• Option 3: Hybrid submission. You are welcome to submit a mixture of videos and written answers. In each section, but the first, is a place to upload a video if you would like.
  • Option 4: If there is a barrier to submit written or video submissions for your congregations, please reach out to Ellen Weber (weber3@augsburg.edu) about additional possibilities.

PDF Copy of the Application

Official Google Form to Submit Applications

 

Step 4: Invitation Process

clipart of calendar with checkmark at the end of the month over the top of a teal circleRIH will review applications and extend invitations to selected congregations  the week of May 16th. Congregations will have until June 8th to accept the invitation.

Augsburg’s learning community begins September 2023 and runs through September 2025. 

 

 

 

Contact us:

Additional questions? You can reach out to Kristina Fruge (frugek@augsburg.edu) or Ellen Weber (weber3@augsburg.edu).

Letter of Intent for Third Learning Community is Open!

The Riverside Innovation Hub (RIH) will be launching its third congregational learning community in September of 2023. This opportunity is part of the Thriving Congregations project, through the Lilly Endowment. This work is also made possible through the support of individual donors and congregational sponsors.

Congregations interested in pursuing the application process with the RIH project are asked to have their senior pastor submit a letter of intent to apply, via this google form. Letters of intent will be accepted on a rolling basis starting January 24th, 2023.

Submission of your letter of intent will:

1) Allow congregations to indicate why the are considering to join the project.

2) Help RIH staff streamline communications as the application process moves forward by adding you to direct mailings about the process and being available to you for further conversation.

3) Help your congregational leaders move through the application process in a timely and thoughtful way.

The application and more detailed information will be made available FEBRUARY 15, 2023 and the application deadline is APRIL 20th, 2023.

Facilitator Geoffrey Gill having a conversation standing with 4 others.
Participants gathered  at our RIH Learning Event in Summer 2022.

Project Overview

RIH will continue helping congregations live into “placed-based vocational discernment in the public square for the common good” through two-year learning communities of twelve congregations. The first learning community runs July 2021 – July 2023 and the second learning community runs September 2023 – September 2025.

APPLICATION PROCESS

  • Letter of Intent Opens: January 24th, 2023.
  • Application Opens: February 15th, 2023.
  • Application Closes: April 20th, 2023.
  • Invitations sent out to accepted congregations: Week of May 16th, 2023
  • Congregations accept invitations: June 8th, 2023.
  • Community starts: September 2023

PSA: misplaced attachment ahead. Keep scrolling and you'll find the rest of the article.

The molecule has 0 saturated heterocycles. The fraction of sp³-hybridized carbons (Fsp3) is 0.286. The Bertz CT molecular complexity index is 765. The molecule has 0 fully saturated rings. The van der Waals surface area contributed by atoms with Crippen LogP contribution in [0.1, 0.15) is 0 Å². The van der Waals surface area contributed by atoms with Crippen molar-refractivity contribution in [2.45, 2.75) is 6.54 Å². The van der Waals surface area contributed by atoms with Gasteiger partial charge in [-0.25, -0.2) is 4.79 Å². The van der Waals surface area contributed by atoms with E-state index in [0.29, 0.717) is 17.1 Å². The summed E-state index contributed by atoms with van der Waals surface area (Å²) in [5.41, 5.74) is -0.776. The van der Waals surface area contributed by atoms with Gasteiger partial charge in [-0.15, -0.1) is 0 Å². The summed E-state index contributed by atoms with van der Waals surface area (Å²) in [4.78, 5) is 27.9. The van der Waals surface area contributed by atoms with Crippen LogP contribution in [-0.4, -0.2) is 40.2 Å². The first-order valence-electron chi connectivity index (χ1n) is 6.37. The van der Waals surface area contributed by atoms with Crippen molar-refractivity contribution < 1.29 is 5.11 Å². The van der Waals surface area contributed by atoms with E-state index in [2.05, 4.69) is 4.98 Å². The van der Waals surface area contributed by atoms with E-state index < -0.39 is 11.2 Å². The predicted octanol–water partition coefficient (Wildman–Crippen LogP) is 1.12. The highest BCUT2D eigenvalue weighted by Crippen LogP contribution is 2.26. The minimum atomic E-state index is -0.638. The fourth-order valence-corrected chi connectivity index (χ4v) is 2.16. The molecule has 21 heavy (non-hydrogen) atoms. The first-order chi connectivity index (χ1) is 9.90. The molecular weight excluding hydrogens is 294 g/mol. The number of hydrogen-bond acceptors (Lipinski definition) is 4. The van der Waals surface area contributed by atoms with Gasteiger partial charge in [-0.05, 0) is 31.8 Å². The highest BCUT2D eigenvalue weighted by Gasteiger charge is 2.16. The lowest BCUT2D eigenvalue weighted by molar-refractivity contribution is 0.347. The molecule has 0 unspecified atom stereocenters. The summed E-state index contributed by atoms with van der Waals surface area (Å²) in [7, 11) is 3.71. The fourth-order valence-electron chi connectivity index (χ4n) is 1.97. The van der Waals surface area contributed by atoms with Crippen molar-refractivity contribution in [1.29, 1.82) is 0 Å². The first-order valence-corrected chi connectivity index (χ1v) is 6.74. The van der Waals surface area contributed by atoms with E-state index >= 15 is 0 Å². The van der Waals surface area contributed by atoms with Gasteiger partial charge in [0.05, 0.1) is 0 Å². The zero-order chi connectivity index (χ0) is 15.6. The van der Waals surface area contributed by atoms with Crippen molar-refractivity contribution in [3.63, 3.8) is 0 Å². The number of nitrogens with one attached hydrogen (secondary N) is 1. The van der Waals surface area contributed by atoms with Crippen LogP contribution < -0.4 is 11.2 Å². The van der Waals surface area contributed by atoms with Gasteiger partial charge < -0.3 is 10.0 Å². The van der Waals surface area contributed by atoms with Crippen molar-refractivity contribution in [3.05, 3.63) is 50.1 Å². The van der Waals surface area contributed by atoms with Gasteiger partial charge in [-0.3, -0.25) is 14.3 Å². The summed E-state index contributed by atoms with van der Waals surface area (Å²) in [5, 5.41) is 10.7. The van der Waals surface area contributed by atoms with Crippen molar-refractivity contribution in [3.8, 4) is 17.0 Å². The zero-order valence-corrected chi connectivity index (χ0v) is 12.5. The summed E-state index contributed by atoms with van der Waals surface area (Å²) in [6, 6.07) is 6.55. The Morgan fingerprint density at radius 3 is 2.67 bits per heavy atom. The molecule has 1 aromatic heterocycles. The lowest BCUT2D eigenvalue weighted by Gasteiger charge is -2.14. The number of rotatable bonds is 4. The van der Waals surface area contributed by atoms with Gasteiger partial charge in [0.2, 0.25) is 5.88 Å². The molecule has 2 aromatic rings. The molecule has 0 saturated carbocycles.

Congregations who are a part of this learning community will develop and deepen the knowledge, skills, habits, and values to engage in this work of place-based vocational discernment in the public square for the common good through a method we call the Public Church Framework. Continue reading “Letter of Intent for Third Learning Community is Open!”

PROCLAMATION AS PERFORMING JUBILEE by Jeremy Myers

As a way of teaching congregations how to engage their neighbors and neighborhoods, we introduce them to a method we call the Public Church Framework. This framework consists of four movements including accompaniment, interpretation, discernment, and proclamation. These movements bleed into one another and collectively are cyclical, or a spiral, in that they are never completed but rather lead to further and deeper practice of these movements. We like to think of this framework as descriptive of what we do when we are attentive to God and to our neighbor rather than prescriptive of some “one true way” to be in ministry. 

In the beginning of October, we gathered together as a learning community to explore the artform of proclamation. The RIH Learning Partners gathered in the chapel. But what is proclamation and why does it matter? 

There is a concept within the philosophy of language called performative utterances. This idea was developed by philosopher John L. Austin in the 1940’s and 1950’s . He was arguing against the notion that all words and statements are only descriptive or evaluative. He uncovered certain phrases and uses of words that are not intended to be descriptive at all, but are rather intended to be performative. A classic example he would use is the utterance, “’I name this ship the Queen Elizabeth’ – as uttered when smashing the bottle against the stem.” Other examples would include, “I now pronounce you equal partners in marriage”, or “I forgive you.” These words and phrases are not describing or evaluating anything, rather they are doing things.